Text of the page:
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HP intros its iPad killer -- the Touchpad

HP also updates WebOS mobile operating system acquired from Palm and unleashes two new smartphones

By , IDG News Service
February 09, 2011 02:59 PM ET
HP tablet

IDG News Service - Hewlett-Packard rolled out its debut entrant into the red-hot tablet market, the HP TouchPad, as well as two new smartphones -- all running a new version of the webOS software it acquired last year when it bought Palm.

HP may be behind some of its competitors with its tablet, but Todd Bradley, executive vice president of HP's Personal Systems Group, implied that the market is in its infancy as he kicked off the event Wednesday. "We're in the early stages of a market that's going to continue to grow in size, importance and relevance," he said.

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The TouchPad resembles Apple's iPad physically: It's a sleek, black device with a 9.7-inch touch display, weighing in at 1.6 pounds. What HP hopes will set it apart is the webOS and the tight integration that HP says it can offer with other products running that software, including phones, printers and eventually PCs.

HP also announced the Veer smartphone -- a tiny phone about the length of a credit card that HP says contains the power of a full-sized smartphone. And it announced the Pre3, an update to the Pre smartphone that HP positions as being for business users who also want the "fun" of a consumer device.

The Veer will be first out of the gate, expected to launch in spring. The Pre3 will launch in the summer, along with the Wi-Fi version of the TouchPad tablet, which will debut in the U.S. and a few international markets. 3G and 4G versions will come later. No pricing was announced for any of the products, which were demonstrated at the Fort Mason Center in San Francisco, just beside the bay.

HP also saved a surprise for the end -- it will bring its webOS to PCs, Bradley said. He didn't give any details and said HP will talk more about that later in the year. It doesn't necessarily mean that HP will ship PCs without Windows; it could take some of the webOS components and integrate them to give better synergy between the devices.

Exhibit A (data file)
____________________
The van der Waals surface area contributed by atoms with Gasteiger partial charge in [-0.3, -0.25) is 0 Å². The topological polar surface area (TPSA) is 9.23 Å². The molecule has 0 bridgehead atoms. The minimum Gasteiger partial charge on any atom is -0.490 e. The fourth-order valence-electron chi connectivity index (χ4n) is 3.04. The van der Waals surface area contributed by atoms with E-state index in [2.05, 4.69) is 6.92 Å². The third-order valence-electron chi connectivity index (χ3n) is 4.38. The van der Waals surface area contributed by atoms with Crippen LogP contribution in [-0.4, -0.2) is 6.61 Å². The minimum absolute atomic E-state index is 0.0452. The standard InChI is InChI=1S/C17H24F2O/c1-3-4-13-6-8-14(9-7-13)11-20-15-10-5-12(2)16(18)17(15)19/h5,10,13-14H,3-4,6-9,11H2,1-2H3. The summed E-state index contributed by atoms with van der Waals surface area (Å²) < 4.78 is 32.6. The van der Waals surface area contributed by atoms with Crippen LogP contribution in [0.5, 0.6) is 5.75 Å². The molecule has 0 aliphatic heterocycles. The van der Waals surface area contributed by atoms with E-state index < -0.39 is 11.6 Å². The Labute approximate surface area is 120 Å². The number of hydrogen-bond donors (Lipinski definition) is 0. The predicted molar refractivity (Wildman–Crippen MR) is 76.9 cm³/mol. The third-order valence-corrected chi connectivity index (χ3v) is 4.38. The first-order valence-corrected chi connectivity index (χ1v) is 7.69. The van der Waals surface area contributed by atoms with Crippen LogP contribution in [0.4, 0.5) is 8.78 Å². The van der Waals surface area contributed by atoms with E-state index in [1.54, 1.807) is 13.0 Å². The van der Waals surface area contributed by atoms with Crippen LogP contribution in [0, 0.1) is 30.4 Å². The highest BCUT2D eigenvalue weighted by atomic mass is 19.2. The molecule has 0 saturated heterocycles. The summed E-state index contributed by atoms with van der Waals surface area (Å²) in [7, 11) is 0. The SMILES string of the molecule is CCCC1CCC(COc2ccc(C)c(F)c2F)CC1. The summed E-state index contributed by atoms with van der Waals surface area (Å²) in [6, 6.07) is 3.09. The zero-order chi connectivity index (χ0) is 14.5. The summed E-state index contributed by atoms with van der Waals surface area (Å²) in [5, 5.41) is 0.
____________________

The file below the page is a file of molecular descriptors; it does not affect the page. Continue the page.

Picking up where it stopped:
But the product that stole the limelight was the TouchPad. It uses a speedy 1.2GHz dual-core Qualcomm Snapdragon processor, has a high-resolution, 1024x768 display and is 1.3 centimeters thick at its widest part. It has a 1.3-megapixel webcam and supports video calls in much the same way as Apple's FaceTime feature.

It will come with 16GB or 32GB of storage. HP will also offer a compact wireless keyboard -- likely an optional extra -- for people who don't want to do a lot of typing on the touchscreen.

But what HP hopes will set the tablet apart is the webOS. Along with the usual calendar, photo and address book apps, it ships with TouchPad at Work, which includes QuickOffice, Google Docs and VPN (virtual private network) support. Flash is also supported, unlike on the Apple iPad.

The TouchPad interface groups applications logically as "card stacks" in order to manage multiple tasks; when a user is finished using an app she can flick it off the screen rather than shutting it down.

HP emphasized the tight integration it will offer between the products. For instance, tapping one of the new webOS phones on the tablet can automatically fire up a browser on the phone and display the same Web page that's displayed on the tablet. If a user finds directions to a restaurant on their tablet at home, for example, and wants to take them out in the car, she can tap the devices together and the page of directions appears on the phone.

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